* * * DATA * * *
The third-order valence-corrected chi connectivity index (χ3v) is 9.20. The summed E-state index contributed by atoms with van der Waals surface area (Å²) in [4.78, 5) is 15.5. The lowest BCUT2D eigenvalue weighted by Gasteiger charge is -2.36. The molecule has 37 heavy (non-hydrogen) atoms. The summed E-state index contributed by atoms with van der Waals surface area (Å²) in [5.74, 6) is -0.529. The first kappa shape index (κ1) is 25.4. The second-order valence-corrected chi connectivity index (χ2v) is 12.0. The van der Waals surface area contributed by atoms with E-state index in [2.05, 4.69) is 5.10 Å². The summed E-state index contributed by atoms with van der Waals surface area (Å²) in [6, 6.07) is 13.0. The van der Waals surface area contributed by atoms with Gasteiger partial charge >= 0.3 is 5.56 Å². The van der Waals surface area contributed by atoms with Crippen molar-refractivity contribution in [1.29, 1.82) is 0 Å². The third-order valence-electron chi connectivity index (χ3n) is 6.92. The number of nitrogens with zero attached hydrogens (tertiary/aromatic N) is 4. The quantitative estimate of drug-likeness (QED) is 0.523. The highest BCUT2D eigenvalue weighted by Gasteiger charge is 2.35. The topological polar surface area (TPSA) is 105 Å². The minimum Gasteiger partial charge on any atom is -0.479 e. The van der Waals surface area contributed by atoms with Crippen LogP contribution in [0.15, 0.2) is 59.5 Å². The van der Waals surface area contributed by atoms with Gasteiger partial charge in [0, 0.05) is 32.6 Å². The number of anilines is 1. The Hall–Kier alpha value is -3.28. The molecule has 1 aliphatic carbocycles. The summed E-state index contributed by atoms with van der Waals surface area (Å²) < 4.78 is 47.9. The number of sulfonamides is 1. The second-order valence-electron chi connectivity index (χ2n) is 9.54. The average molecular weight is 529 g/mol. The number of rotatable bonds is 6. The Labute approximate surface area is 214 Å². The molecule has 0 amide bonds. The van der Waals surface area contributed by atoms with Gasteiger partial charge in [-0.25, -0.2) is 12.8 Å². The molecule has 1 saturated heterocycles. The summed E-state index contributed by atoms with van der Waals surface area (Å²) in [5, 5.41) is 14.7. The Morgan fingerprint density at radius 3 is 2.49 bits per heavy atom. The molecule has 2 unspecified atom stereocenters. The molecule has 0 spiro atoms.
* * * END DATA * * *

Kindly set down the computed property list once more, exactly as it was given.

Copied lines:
The third-order valence-corrected chi connectivity index (χ3v) is 9.20. The summed E-state index contributed by atoms with van der Waals surface area (Å²) in [4.78, 5) is 15.5. The lowest BCUT2D eigenvalue weighted by Gasteiger charge is -2.36. The molecule has 37 heavy (non-hydrogen) atoms. The summed E-state index contributed by atoms with van der Waals surface area (Å²) in [5.74, 6) is -0.529. The first kappa shape index (κ1) is 25.4. The second-order valence-corrected chi connectivity index (χ2v) is 12.0. The van der Waals surface area contributed by atoms with E-state index in [2.05, 4.69) is 5.10 Å². The summed E-state index contributed by atoms with van der Waals surface area (Å²) in [6, 6.07) is 13.0. The van der Waals surface area contributed by atoms with Gasteiger partial charge >= 0.3 is 5.56 Å². The van der Waals surface area contributed by atoms with Crippen molar-refractivity contribution in [1.29, 1.82) is 0 Å². The third-order valence-electron chi connectivity index (χ3n) is 6.92. The number of nitrogens with zero attached hydrogens (tertiary/aromatic N) is 4. The quantitative estimate of drug-likeness (QED) is 0.523. The highest BCUT2D eigenvalue weighted by Gasteiger charge is 2.35. The topological polar surface area (TPSA) is 105 Å². The minimum Gasteiger partial charge on any atom is -0.479 e. The van der Waals surface area contributed by atoms with Crippen LogP contribution in [0.15, 0.2) is 59.5 Å². The van der Waals surface area contributed by atoms with Gasteiger partial charge in [0, 0.05) is 32.6 Å². The number of anilines is 1. The Hall–Kier alpha value is -3.28. The molecule has 1 aliphatic carbocycles. The summed E-state index contributed by atoms with van der Waals surface area (Å²) < 4.78 is 47.9. The number of sulfonamides is 1. The second-order valence-electron chi connectivity index (χ2n) is 9.54. The average molecular weight is 529 g/mol. The number of rotatable bonds is 6. The Labute approximate surface area is 214 Å². The molecule has 0 amide bonds. The van der Waals surface area contributed by atoms with Gasteiger partial charge in [-0.25, -0.2) is 12.8 Å². The molecule has 1 saturated heterocycles. The summed E-state index contributed by atoms with van der Waals surface area (Å²) in [5, 5.41) is 14.7. The Morgan fingerprint density at radius 3 is 2.49 bits per heavy atom. The molecule has 2 unspecified atom stereocenters. The molecule has 0 spiro atoms.